The Kreitzberg library maintains a small collection of various audiovisual materials (audiocassettes, CDs, CD-ROMs, DVDs, videocassettes, etc.) supporting the academic curriculum.
The Copyright Act of 1976 governs the rights of reproduction, adaptation, distribution, and public performance and display. Several sections of this act have implications for videocassettes, DVDs and computer file formats. According to the ALA Library Fact Sheet 7: Video and Copyright*:
When libraries purchase a videocassette or a DVD, or make a video file accessible to patrons for a specific rental period, they own the physical object but not the copyright. Copyright law, therefore, determines what libraries can and cannot do with the videotapes/DVDs/video files they own without infringing upon the copyright they do not own. However, the law also includes exceptions and limitations to the exclusive rights of the rights holder that allow libraries to lend, preserve and replace videos and allow non-profit educational institutions the right to publicly perform videos in the face-to-face classroom, and under certain conditions, in the distance educational classroom via digital networks. When libraries want to use a videotape/DVD/video file in such a way that would infringe upon the copyright, permission must be sought from rights holder in the form of a license agreement. Permission fees are likely.
Personal Use of Video
The library loans videos, in whatever available format, to patrons for their personal use. DVDs have a 45 day loan period. Fees apply for lost items.
Classroom Use of Video
Public performances of a video/DVD in the face-to-face classroom is an exception to the public performance right §110 (1) and therefore lawful. The following conditions apply:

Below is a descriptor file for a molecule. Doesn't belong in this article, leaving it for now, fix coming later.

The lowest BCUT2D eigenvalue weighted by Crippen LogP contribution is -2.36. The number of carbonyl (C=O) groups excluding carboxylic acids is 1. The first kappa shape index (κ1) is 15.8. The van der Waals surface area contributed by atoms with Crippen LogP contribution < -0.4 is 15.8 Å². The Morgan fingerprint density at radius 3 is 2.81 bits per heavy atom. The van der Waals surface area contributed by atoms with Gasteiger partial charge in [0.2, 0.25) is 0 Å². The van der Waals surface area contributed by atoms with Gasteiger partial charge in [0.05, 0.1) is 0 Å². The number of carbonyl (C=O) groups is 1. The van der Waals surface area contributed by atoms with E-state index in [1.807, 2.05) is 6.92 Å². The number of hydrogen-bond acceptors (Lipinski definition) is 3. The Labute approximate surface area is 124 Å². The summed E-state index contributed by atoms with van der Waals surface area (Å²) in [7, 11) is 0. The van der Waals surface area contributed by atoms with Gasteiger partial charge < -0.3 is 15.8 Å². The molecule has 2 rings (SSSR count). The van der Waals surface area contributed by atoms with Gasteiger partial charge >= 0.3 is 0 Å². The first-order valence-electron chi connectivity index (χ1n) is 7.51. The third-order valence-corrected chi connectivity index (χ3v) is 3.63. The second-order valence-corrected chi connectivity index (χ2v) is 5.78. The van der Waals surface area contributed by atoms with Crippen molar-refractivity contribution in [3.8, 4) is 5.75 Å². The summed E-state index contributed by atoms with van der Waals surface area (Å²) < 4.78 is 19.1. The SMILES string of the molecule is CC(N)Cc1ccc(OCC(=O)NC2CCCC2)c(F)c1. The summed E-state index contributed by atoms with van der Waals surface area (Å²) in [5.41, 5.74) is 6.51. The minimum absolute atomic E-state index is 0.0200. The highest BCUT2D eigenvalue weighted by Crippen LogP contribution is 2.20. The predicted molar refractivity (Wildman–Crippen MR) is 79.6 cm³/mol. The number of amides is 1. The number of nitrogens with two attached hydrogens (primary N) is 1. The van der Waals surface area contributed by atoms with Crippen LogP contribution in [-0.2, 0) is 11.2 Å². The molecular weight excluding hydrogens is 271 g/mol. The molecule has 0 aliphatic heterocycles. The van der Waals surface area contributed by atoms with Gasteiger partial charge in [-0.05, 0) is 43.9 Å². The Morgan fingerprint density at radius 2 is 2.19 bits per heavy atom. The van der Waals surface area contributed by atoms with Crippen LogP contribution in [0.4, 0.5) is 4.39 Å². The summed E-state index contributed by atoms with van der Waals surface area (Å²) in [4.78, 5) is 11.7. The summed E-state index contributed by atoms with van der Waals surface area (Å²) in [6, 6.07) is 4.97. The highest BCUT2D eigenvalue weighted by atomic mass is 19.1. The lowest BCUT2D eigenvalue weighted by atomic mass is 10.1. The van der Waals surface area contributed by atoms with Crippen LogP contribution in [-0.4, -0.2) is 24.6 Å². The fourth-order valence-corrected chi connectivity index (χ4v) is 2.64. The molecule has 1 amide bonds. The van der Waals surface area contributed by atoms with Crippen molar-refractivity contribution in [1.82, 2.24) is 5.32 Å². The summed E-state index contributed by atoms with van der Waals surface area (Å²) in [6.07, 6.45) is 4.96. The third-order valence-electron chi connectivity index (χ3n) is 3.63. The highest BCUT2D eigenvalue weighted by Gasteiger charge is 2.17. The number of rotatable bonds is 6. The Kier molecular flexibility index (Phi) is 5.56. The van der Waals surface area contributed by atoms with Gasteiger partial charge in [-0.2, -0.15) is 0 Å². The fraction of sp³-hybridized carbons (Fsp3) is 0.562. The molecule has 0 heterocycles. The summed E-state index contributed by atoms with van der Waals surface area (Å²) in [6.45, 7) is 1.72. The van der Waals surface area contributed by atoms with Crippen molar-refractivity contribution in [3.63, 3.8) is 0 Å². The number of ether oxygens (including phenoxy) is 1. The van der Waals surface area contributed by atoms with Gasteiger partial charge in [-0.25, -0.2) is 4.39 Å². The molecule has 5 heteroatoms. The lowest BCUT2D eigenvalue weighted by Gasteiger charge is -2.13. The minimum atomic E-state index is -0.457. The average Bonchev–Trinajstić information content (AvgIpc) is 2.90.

- The teaching activities are conducted by a non-profit education institution.
- The performance is in connection with face-to-face teaching activities.
- The performance takes place in a classroom or similar place devoted to instruction.
- The person responsible for the performance has no reason to believe that the videotape was unlawfully made.*
Library Reserves Use of Video
Instructors may place on reserve videos that directly support the class curriculum. Reserve videos are available for check out during library business hours. Videos can be placed on reserve for 2 hours or 4 hours for “in library use only” or for 1 day or 5 days to circulate outside of the library.
Patrons may use the library media viewing room (located in the western alcove of the main floor) to view reserve videos and videos for classroom assignments. Headsets must be used. Viewers in the alcove may not exceed two people at one TV.
Public Performance Use of Video
“Most public performances of a video in a public room (including library meeting rooms), whether or not a fee is charged, are an infringement of copyright. Such performances require a public performance license from the rights holder.”*
Most of the videos in the library do not have public performance rights. The library does purchase videos with public performance rights upon request and makes a “Public performance rights” note in the catalog record to indicate the item has those rights. Other video restrictions are also noted in the catalog record (“Institutional use only – not available for ILL,” etc.).
* “ALA Library Fact Sheet 7 – Video and Copyright,” American Library Association, March 2012. http://www.ala.org/tools/libfactsheets/alalibraryfactsheet07) (Accessed Dec. 5, 2012)